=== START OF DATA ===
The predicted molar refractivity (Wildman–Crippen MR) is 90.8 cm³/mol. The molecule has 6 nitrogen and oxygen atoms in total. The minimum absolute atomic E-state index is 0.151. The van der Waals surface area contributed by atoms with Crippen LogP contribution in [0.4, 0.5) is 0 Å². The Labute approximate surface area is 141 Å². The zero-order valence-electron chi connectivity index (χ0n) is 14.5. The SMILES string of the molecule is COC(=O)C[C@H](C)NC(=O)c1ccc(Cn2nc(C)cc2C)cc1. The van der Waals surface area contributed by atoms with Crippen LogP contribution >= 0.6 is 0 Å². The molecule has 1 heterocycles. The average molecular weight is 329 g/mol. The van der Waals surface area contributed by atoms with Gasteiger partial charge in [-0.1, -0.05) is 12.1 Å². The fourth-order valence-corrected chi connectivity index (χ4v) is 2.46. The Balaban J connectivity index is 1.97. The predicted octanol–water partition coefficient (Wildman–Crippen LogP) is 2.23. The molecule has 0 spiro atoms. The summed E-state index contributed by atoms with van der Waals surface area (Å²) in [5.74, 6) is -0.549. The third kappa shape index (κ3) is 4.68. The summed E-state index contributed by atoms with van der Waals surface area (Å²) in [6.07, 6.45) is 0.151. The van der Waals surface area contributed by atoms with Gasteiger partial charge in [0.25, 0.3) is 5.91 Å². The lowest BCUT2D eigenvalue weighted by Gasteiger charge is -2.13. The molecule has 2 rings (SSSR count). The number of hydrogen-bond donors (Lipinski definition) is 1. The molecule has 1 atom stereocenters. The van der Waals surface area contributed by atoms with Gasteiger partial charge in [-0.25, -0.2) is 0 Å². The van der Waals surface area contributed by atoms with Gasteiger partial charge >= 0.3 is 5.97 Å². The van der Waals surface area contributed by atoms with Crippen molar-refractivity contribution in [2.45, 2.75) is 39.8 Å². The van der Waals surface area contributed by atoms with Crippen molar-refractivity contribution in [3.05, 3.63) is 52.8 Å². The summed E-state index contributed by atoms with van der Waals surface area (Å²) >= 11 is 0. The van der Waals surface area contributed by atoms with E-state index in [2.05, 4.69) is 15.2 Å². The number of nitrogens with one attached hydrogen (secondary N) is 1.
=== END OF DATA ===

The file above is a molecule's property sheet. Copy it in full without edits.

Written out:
The predicted molar refractivity (Wildman–Crippen MR) is 90.8 cm³/mol. The molecule has 6 nitrogen and oxygen atoms in total. The minimum absolute atomic E-state index is 0.151. The van der Waals surface area contributed by atoms with Crippen LogP contribution in [0.4, 0.5) is 0 Å². The Labute approximate surface area is 141 Å². The zero-order valence-electron chi connectivity index (χ0n) is 14.5. The SMILES string of the molecule is COC(=O)C[C@H](C)NC(=O)c1ccc(Cn2nc(C)cc2C)cc1. The van der Waals surface area contributed by atoms with Crippen LogP contribution >= 0.6 is 0 Å². The molecule has 1 heterocycles. The average molecular weight is 329 g/mol. The van der Waals surface area contributed by atoms with Gasteiger partial charge in [-0.1, -0.05) is 12.1 Å². The fourth-order valence-corrected chi connectivity index (χ4v) is 2.46. The Balaban J connectivity index is 1.97. The predicted octanol–water partition coefficient (Wildman–Crippen LogP) is 2.23. The molecule has 0 spiro atoms. The summed E-state index contributed by atoms with van der Waals surface area (Å²) in [5.74, 6) is -0.549. The third kappa shape index (κ3) is 4.68. The summed E-state index contributed by atoms with van der Waals surface area (Å²) in [6.07, 6.45) is 0.151. The van der Waals surface area contributed by atoms with Gasteiger partial charge in [0.25, 0.3) is 5.91 Å². The lowest BCUT2D eigenvalue weighted by Gasteiger charge is -2.13. The molecule has 2 rings (SSSR count). The number of hydrogen-bond donors (Lipinski definition) is 1. The molecule has 1 atom stereocenters. The van der Waals surface area contributed by atoms with Gasteiger partial charge in [-0.25, -0.2) is 0 Å². The van der Waals surface area contributed by atoms with Gasteiger partial charge >= 0.3 is 5.97 Å². The van der Waals surface area contributed by atoms with Crippen molar-refractivity contribution in [2.45, 2.75) is 39.8 Å². The van der Waals surface area contributed by atoms with Crippen molar-refractivity contribution in [3.05, 3.63) is 52.8 Å². The summed E-state index contributed by atoms with van der Waals surface area (Å²) >= 11 is 0. The van der Waals surface area contributed by atoms with E-state index in [2.05, 4.69) is 15.2 Å². The number of nitrogens with one attached hydrogen (secondary N) is 1.